No response and no contact for almost a month till I couldn’t contain myself any longer. I texted him something along the lines of ” Does this mean you no longer want to speak to me. I am not looking to get back together as I know this would be wrong for both of us”
        He responded saying that he is fine with keeping contact but he doesn’t know how to support me emotionally at this point of time. He feels like he is letting me down again. I was at work so I couldn’t respond which I think irritated him and I then received a huge email roughly 6 hours later.
        The email was very mean and he pretty much backtracked on all he had acknowledged so far ( that he has been unsupportive and selfish. That he has too many inner turmoils in order to be the partner I deserve). He did mention that he has taken on board my advice to him in seeking help from doctors and said he will be looking to implement – I do not think these words will be put into action.
        I did respond back, however I have not heard from him.
        Since then I have chatted with a few common friends about everything. Some agree he is suffering some sort of depression others think he has severe commitment issues as he has done this before with previous relationships. I personally think there is a mixture of both where one brings on the other.

        Its funny but only a couple of days before he sent me that horrible email he had told a friend that it was sad he has lost such a loving and caring partner.

        I still love him…but I want to move on. I am a vibrant and loving person and I had become miserable, quiet and negative with him. It’s like as if he was sucking all the positive energy from me.

        How are you holding up?

        A friend told me the other day that its not enough to meet your perfect partner unless the timing is also right. Both people need to be ready for the relationship. Someone troubled is not ready…especially if they are not even at the beginning of their journey to recovery

        • Jolie says:

          I’m feeling a lot better. It was just so confusing for some time. I finally started to let go of the idea that “we were perfect for each other but depression for in the way” and surrendered to the fact that, like you said, the timing was not right. He is not in the same place as I am emotionally. He’s still great, I still have unconditional love for him, and I’m still supportive of him. But its not gonna happen right now.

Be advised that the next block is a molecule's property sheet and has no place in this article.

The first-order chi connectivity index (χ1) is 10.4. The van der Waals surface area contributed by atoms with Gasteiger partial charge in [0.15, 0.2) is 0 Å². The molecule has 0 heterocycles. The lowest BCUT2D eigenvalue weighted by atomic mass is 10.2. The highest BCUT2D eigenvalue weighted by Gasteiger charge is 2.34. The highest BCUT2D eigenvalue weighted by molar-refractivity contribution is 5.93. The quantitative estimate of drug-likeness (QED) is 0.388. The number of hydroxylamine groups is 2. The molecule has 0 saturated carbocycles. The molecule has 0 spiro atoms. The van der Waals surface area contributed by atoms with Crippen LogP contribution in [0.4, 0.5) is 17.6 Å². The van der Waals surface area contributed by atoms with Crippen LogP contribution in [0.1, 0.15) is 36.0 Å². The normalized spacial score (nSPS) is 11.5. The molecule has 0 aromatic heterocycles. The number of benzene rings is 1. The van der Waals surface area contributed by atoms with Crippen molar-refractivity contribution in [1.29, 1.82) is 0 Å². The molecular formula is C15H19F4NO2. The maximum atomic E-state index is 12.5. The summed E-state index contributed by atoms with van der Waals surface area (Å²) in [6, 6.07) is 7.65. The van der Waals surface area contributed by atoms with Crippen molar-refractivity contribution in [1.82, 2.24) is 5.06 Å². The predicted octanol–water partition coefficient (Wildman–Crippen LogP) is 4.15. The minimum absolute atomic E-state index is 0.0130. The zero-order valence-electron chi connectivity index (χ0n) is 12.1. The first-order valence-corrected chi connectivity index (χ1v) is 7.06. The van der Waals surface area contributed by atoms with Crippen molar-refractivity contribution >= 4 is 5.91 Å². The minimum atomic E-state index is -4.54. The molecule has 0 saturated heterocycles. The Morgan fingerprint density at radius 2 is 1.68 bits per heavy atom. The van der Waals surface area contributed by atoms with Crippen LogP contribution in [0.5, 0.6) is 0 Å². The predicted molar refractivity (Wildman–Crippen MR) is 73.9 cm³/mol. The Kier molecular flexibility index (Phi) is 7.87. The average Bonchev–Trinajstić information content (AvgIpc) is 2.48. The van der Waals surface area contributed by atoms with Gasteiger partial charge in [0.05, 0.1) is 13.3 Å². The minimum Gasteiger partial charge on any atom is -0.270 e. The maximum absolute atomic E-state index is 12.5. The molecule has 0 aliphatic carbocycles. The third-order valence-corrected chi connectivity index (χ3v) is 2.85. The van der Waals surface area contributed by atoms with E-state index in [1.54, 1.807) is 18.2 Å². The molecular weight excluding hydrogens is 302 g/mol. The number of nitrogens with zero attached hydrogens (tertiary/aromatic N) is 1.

He contacted me to apologize about a week ago, after about a month of no contact at all. Things are not the same and I’m not sure if he’d like them to be, but I’m glad we’re communicating again. It also made me realize i hadnt done anything wrong after all. Me doubting myself has vanished. He has also changed some bad habits and resolving to create new, positive ones and seeing a therapist.

          He does have committment issues due to the anxiety and depression. Even if he stays on the path to recovery, is he ever going to really let me in? Do I want to wait around to find out? Bringing it up to him is way too sensitive of a topic to introduce at this stage of recovery. Its still very confusing, but I am surrendering to the universe and letting go. Things will work out as they should.

          Its a weird thing how peoples moods are so fluid and can affect the people close to them so profoundly. This experience has really made me aware of how closely connected we all are as human beings, even if sometimes it doesn’t seem like it.

          • Robin says:

            “Even if he stays on the path to recovery, is he ever going to really let me in? Do I want to wait around to find out? ”

            I am so sorry you have had to experience the pain from loving someone with depression.

            I have been married for 30 years to a man with chronic depression. It has been a roller coaster. His recovery is on again off again. My life has been on hold waiting for him. I love my husband with all my heart and have waited. Now I’m looking back on all the years that have passed so quickly. Happiness on hold. Not only have I let my own happiness go but my children’s happiness too. They are adults now but are all struggling in different ways with the effects of living with and growing up with depression. It’s so sad that such an illness destroys the men we love. Please remember that it destroys the people they love as well. I have decided to leave and find healing and wholeness before it’s too late. These 30 years have been like a blink of an eye and I realism the last year’s of my life will go by just as quickly. Depression is a monster that destroys and devours everyone. Please find happiness now. For me I must love him in my heart but distance myself and protect myself so my life does not completely get devoured by the illness.
            i pray that you will find and love yourself enough to not settle for less. To live each day alive and happy. And to be strong enough to protect yourself from things that steal attempt to steal your joy.

  9. Georgie says: